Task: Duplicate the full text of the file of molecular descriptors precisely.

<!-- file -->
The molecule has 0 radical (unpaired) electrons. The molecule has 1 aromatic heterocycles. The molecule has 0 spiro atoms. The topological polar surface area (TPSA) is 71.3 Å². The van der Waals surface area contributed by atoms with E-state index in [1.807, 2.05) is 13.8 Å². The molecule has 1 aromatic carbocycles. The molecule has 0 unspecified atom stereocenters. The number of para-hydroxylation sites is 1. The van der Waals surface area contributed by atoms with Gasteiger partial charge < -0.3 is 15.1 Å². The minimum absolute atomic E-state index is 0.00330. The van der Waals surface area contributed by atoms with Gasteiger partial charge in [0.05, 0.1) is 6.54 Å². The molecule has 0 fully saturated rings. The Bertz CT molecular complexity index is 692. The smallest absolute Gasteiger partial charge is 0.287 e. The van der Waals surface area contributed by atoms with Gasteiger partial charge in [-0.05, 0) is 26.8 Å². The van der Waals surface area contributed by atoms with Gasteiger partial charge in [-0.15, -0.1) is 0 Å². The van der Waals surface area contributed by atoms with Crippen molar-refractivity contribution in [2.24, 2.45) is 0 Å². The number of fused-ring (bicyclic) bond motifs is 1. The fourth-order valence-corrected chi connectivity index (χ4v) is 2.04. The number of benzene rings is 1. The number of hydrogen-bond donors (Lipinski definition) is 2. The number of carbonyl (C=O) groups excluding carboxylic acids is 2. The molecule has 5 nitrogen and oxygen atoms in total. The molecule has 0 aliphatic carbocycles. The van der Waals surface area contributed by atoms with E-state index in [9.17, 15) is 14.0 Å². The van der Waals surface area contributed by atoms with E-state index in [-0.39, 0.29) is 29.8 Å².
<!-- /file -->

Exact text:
The molecule has 0 radical (unpaired) electrons. The molecule has 1 aromatic heterocycles. The molecule has 0 spiro atoms. The topological polar surface area (TPSA) is 71.3 Å². The van der Waals surface area contributed by atoms with E-state index in [1.807, 2.05) is 13.8 Å². The molecule has 1 aromatic carbocycles. The molecule has 0 unspecified atom stereocenters. The number of para-hydroxylation sites is 1. The van der Waals surface area contributed by atoms with Gasteiger partial charge < -0.3 is 15.1 Å². The minimum absolute atomic E-state index is 0.00330. The van der Waals surface area contributed by atoms with Gasteiger partial charge in [0.05, 0.1) is 6.54 Å². The molecule has 0 fully saturated rings. The Bertz CT molecular complexity index is 692. The smallest absolute Gasteiger partial charge is 0.287 e. The van der Waals surface area contributed by atoms with Gasteiger partial charge in [-0.05, 0) is 26.8 Å². The van der Waals surface area contributed by atoms with Gasteiger partial charge in [-0.15, -0.1) is 0 Å². The van der Waals surface area contributed by atoms with Crippen molar-refractivity contribution in [2.24, 2.45) is 0 Å². The number of fused-ring (bicyclic) bond motifs is 1. The fourth-order valence-corrected chi connectivity index (χ4v) is 2.04. The number of benzene rings is 1. The number of hydrogen-bond donors (Lipinski definition) is 2. The number of carbonyl (C=O) groups excluding carboxylic acids is 2. The molecule has 5 nitrogen and oxygen atoms in total. The molecule has 0 aliphatic carbocycles. The van der Waals surface area contributed by atoms with E-state index in [9.17, 15) is 14.0 Å². The van der Waals surface area contributed by atoms with E-state index in [-0.39, 0.29) is 29.8 Å².